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By Suhani Chamankar

Augmenting AI in IAM

“In the here and now, artificial intelligence & machine learning — is still something new that often goes unexplained or under-examined. In the future, it’ll be so normal you won’t even notice” 

— The Verge, James Vincent  2019 

Artificial Intelligence (AI), unlike traditional Identity and Access Management (IAM) domains, is under-examined and changing the shape of IAM. Change is the only constant and IAM business is no exception to this rule.  

Traditional IAM systems provide a static solution addressing the needs of automated user onboarding, password management, access requests and so on. Yet, they are not sufficient to fill the gaps arising out of the plethora of business changes occurring within an organization and its environmental changes. Because of this, organizations are exposed to major risks & compliance issues that are uncovered only during audits or certification campaigns.  

AI uses machine learning which is used to gather current IAM posture and subsequently discover anomalies by analyzing identities and their associated behaviors. In contrast to having the business, security team and IT come up with static IAM models, AI makes use of algorithms to ‘learn’ how users behave & accordingly create a dynamic model that learns and adapts over time.  

Let’s relook at a few legacy use cases of IAM incorporating the “I” in AI: 

  1. Role-based access control (RBAC): Organizations tend to formulate policies at the start of an implementation but fail to anticipate changes and are not able to reap the benefits of RBAC in the long run. AI helps enhance the RBAC model based on what normal patterns look like for different job functions in the organization, assignments of roles, peer accesses and more. It can also monitor the current roles structure and their usage to recommend the unused roles to be decommissioned, duplicate roles to be merged, expand roles to incorporate additional access and/or split some roles into multiple fine-grained roles. The truth is roles must evolve to keep up with business changes and so should the access policies associated with them.  
  1. Access Requests & Approvals: IAM vendors are able to categorize and associate risks to roles and entitlements; however, use of analytics can further help to improve the user experience by recommending appropriate roles to the end-users during access requests (rather than rubber-stamping) and give approvers the recommendations based on the risk scores and past revocations. Data of peer users performing similar job functions and overall churn of entitlements are a vital input here. AI also identifies which set of entitlements can be auto approved and are low risk. AI will help organizations move away from rigid birthright access policies and move towards incremental access based on users’ needs to achieve better alignment to the “least privilege” principle.  
  1. Segregation of Duty (SoD): AI helps achieve better compliance by defining the access matrix and reviewing changes based on permutations and combinations by auto-discovery. Automatically adapt SoD policies based on trends in risk scores – This helps in updating the SoD ruleset, mitigating access risks, and setting up preventive controls.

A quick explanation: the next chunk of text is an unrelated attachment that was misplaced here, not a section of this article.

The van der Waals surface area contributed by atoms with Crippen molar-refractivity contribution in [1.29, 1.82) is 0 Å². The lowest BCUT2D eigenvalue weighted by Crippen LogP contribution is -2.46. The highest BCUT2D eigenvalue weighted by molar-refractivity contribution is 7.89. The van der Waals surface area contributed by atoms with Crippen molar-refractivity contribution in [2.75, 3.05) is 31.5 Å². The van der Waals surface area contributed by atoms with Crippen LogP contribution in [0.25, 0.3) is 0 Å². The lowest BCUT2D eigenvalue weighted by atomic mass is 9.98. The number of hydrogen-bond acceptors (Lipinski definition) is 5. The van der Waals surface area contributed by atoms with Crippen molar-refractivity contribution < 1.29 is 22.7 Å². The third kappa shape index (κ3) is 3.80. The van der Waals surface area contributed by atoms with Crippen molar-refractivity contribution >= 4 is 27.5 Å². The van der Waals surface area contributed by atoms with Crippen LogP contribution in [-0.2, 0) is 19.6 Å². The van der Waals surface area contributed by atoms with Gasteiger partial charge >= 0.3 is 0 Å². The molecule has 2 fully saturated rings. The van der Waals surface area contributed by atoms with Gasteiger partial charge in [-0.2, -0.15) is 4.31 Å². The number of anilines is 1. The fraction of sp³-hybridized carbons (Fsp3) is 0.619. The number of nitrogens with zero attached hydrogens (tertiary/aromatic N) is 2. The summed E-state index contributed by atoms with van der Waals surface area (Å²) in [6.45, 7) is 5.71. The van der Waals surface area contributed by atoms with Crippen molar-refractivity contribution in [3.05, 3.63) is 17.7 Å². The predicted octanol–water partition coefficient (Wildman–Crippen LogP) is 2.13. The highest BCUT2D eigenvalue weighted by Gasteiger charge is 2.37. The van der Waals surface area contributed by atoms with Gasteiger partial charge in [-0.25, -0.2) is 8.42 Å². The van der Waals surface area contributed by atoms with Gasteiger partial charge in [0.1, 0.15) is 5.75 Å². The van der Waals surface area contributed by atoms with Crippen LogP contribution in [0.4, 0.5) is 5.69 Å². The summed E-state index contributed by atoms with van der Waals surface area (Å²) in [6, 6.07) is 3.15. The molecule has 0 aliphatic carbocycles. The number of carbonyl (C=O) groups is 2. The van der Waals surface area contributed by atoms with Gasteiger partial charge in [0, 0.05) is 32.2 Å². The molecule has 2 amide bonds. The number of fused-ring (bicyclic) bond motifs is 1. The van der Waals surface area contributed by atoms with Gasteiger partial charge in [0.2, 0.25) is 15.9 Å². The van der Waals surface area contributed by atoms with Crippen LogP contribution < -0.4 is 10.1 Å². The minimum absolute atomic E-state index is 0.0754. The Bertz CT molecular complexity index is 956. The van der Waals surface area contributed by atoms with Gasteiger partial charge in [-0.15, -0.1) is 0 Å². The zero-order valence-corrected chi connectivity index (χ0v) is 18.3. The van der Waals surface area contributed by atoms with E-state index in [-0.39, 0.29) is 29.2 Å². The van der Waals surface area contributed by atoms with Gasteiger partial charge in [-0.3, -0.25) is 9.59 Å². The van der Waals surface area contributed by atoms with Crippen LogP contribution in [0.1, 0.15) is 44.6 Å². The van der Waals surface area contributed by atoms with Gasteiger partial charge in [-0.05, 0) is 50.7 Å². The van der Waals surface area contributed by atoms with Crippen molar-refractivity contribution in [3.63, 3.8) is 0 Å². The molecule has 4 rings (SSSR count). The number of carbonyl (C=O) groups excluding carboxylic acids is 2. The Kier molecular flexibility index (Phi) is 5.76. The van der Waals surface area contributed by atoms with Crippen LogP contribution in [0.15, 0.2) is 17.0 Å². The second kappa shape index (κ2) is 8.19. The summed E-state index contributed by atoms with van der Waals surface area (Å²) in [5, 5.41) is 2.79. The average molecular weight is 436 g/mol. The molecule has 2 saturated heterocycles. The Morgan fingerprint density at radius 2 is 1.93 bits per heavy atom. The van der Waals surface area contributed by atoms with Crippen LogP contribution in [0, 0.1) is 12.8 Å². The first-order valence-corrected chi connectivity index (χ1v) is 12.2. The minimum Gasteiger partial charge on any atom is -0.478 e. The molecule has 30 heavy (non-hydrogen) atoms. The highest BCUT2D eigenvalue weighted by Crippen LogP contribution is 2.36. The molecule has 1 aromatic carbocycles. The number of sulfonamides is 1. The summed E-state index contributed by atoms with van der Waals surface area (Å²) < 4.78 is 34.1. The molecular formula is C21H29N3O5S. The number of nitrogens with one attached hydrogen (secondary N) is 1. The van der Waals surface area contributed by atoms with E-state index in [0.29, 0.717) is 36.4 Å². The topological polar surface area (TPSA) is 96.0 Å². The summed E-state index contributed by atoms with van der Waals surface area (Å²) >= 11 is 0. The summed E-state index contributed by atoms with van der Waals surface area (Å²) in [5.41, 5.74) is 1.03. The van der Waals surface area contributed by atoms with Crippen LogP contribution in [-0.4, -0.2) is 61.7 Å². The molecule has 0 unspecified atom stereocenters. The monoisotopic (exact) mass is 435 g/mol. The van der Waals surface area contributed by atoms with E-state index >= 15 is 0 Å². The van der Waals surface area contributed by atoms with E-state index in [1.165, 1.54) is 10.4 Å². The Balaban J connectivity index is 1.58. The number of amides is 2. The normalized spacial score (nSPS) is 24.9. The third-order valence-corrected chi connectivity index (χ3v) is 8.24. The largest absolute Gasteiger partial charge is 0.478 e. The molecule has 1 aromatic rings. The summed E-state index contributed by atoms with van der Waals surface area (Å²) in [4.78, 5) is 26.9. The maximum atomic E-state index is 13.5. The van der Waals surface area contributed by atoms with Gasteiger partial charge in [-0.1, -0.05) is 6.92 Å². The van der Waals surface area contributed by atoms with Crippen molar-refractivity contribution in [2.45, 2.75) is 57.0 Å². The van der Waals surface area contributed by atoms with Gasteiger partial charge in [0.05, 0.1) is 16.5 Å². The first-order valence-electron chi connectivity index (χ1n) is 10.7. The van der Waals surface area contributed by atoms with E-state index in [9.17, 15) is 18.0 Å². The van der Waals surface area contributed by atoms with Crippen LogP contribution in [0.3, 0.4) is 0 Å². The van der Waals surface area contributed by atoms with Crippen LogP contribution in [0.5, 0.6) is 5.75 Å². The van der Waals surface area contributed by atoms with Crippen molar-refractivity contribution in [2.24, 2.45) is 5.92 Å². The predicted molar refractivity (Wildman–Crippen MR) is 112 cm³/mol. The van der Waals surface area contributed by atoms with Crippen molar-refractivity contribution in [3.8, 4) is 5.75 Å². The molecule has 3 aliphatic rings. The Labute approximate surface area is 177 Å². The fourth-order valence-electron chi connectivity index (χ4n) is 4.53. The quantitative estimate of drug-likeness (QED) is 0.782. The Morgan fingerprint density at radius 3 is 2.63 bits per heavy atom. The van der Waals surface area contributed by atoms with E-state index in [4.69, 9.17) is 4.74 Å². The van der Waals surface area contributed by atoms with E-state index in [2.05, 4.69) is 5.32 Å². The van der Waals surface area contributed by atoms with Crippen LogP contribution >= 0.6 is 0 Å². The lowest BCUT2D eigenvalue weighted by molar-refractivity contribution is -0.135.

1. Authentication: In the authentication space, we use analytics to take benefit from contextual data and gradually moving away from knowledge-based authentication, eventually leading the goal of password-less authentication. Adaptive access control utilizes AI to provide context-aware access control that balances the level of trust against risk. Adaptive Authentication is the next generation authentication and has been a strong candidate for machine learning capabilities to detect suspicious user behavior. 
  1. Chatbots: In recent times, financial organizations have been able to harness the capability of chatbots to address specific client requests without having to call or visit a branch physically. Likewise, chatbots could also massively help in user administration and elevate customer satisfaction. An AI-enabled chatbot will be a phenomenal step serving as an abstract layer that interfaces with underlying IAM products bringing-in immense value to end-users and business. 
  1. Security information and event management (SIEM): Next generation SIEM ought to include AI capabilities that will assist in faster correlation of anomalies and accelerated responses to threats. The rate at which the threat landscape is evolving, SIEM capabilities need to matchup as well. 

Adaptation of AI is becoming critical with new data breaches dominating the headlines every day. AI is one powerful weapon to help combat identity and access risks. According to Risk-Based Security, “more than 7,000 breaches reported that exposed over 15 billion records.” The likelihood of IAM’s success will be positively impacted by interleaving AI in its processes. As rightly said, IAM Is a Journey, Not a Destination” (one of the key takeaways from the Gartner Summit 2019) – so pace up through this journey!